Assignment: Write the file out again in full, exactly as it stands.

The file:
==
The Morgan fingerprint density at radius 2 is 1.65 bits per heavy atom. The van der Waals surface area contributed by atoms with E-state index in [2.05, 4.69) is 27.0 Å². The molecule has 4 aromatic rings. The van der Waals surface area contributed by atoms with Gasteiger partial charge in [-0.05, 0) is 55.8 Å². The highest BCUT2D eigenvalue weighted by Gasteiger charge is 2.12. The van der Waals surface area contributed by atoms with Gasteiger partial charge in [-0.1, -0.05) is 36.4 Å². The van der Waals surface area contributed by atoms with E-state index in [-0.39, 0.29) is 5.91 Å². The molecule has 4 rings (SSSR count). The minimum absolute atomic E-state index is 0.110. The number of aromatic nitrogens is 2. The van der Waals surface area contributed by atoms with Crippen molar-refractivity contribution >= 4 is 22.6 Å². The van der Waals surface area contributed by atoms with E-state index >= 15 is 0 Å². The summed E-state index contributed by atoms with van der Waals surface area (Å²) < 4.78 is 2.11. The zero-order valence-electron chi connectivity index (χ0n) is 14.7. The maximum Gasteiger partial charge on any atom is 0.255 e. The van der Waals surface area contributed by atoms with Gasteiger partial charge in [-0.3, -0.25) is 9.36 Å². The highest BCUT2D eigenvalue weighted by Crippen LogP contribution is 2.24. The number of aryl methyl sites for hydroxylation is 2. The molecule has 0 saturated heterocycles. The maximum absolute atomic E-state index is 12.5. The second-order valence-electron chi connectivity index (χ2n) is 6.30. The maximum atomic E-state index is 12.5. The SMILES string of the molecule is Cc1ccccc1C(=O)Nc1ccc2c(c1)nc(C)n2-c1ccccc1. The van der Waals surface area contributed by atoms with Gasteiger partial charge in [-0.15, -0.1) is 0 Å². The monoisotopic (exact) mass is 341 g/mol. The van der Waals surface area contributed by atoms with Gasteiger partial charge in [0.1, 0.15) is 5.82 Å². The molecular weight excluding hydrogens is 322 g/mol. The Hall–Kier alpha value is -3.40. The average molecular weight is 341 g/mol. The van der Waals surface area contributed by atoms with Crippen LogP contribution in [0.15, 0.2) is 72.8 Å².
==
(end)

The Morgan fingerprint density at radius 2 is 1.65 bits per heavy atom. The van der Waals surface area contributed by atoms with E-state index in [2.05, 4.69) is 27.0 Å². The molecule has 4 aromatic rings. The van der Waals surface area contributed by atoms with Gasteiger partial charge in [-0.05, 0) is 55.8 Å². The highest BCUT2D eigenvalue weighted by Gasteiger charge is 2.12. The van der Waals surface area contributed by atoms with Gasteiger partial charge in [-0.1, -0.05) is 36.4 Å². The van der Waals surface area contributed by atoms with E-state index in [-0.39, 0.29) is 5.91 Å². The molecule has 4 rings (SSSR count). The minimum absolute atomic E-state index is 0.110. The number of aromatic nitrogens is 2. The van der Waals surface area contributed by atoms with Crippen molar-refractivity contribution >= 4 is 22.6 Å². The van der Waals surface area contributed by atoms with E-state index >= 15 is 0 Å². The summed E-state index contributed by atoms with van der Waals surface area (Å²) < 4.78 is 2.11. The zero-order valence-electron chi connectivity index (χ0n) is 14.7. The maximum Gasteiger partial charge on any atom is 0.255 e. The van der Waals surface area contributed by atoms with Gasteiger partial charge in [-0.3, -0.25) is 9.36 Å². The highest BCUT2D eigenvalue weighted by Crippen LogP contribution is 2.24. The number of aryl methyl sites for hydroxylation is 2. The molecule has 0 saturated heterocycles. The maximum absolute atomic E-state index is 12.5. The second-order valence-electron chi connectivity index (χ2n) is 6.30. The maximum atomic E-state index is 12.5. The SMILES string of the molecule is Cc1ccccc1C(=O)Nc1ccc2c(c1)nc(C)n2-c1ccccc1. The van der Waals surface area contributed by atoms with Gasteiger partial charge in [-0.15, -0.1) is 0 Å². The monoisotopic (exact) mass is 341 g/mol. The van der Waals surface area contributed by atoms with Gasteiger partial charge in [0.1, 0.15) is 5.82 Å². The molecular weight excluding hydrogens is 322 g/mol. The Hall–Kier alpha value is -3.40. The average molecular weight is 341 g/mol. The van der Waals surface area contributed by atoms with Crippen LogP contribution in [0.15, 0.2) is 72.8 Å².